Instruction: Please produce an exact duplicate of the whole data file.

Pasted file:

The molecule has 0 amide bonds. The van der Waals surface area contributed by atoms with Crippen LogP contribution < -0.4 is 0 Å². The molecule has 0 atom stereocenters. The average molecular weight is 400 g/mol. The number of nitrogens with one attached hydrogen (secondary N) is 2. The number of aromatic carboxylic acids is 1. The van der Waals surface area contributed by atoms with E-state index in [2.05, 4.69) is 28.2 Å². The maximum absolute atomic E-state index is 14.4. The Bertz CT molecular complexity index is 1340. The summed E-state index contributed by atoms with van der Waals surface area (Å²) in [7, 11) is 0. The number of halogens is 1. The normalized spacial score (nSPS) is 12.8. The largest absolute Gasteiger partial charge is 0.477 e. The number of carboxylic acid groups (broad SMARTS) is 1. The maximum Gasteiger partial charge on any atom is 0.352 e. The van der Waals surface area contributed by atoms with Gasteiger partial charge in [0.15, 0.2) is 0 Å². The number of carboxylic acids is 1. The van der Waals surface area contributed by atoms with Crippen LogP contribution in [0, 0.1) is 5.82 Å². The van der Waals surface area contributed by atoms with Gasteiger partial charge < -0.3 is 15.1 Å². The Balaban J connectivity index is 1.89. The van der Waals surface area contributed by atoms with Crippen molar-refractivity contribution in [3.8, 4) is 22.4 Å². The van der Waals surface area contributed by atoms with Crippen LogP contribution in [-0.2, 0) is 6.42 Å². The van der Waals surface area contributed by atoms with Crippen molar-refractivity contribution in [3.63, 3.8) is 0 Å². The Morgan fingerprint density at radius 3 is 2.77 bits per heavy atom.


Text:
The molecule has 0 amide bonds. The van der Waals surface area contributed by atoms with Crippen LogP contribution < -0.4 is 0 Å². The molecule has 0 atom stereocenters. The average molecular weight is 400 g/mol. The number of nitrogens with one attached hydrogen (secondary N) is 2. The number of aromatic carboxylic acids is 1. The van der Waals surface area contributed by atoms with E-state index in [2.05, 4.69) is 28.2 Å². The maximum absolute atomic E-state index is 14.4. The Bertz CT molecular complexity index is 1340. The summed E-state index contributed by atoms with van der Waals surface area (Å²) in [7, 11) is 0. The number of halogens is 1. The normalized spacial score (nSPS) is 12.8. The largest absolute Gasteiger partial charge is 0.477 e. The number of carboxylic acid groups (broad SMARTS) is 1. The maximum Gasteiger partial charge on any atom is 0.352 e. The van der Waals surface area contributed by atoms with Gasteiger partial charge in [0.15, 0.2) is 0 Å². The number of carboxylic acids is 1. The van der Waals surface area contributed by atoms with Crippen LogP contribution in [0, 0.1) is 5.82 Å². The van der Waals surface area contributed by atoms with Gasteiger partial charge < -0.3 is 15.1 Å². The Balaban J connectivity index is 1.89. The van der Waals surface area contributed by atoms with Crippen molar-refractivity contribution in [3.8, 4) is 22.4 Å². The van der Waals surface area contributed by atoms with Crippen LogP contribution in [-0.2, 0) is 6.42 Å². The van der Waals surface area contributed by atoms with Crippen molar-refractivity contribution in [3.63, 3.8) is 0 Å². The Morgan fingerprint density at radius 3 is 2.77 bits per heavy atom.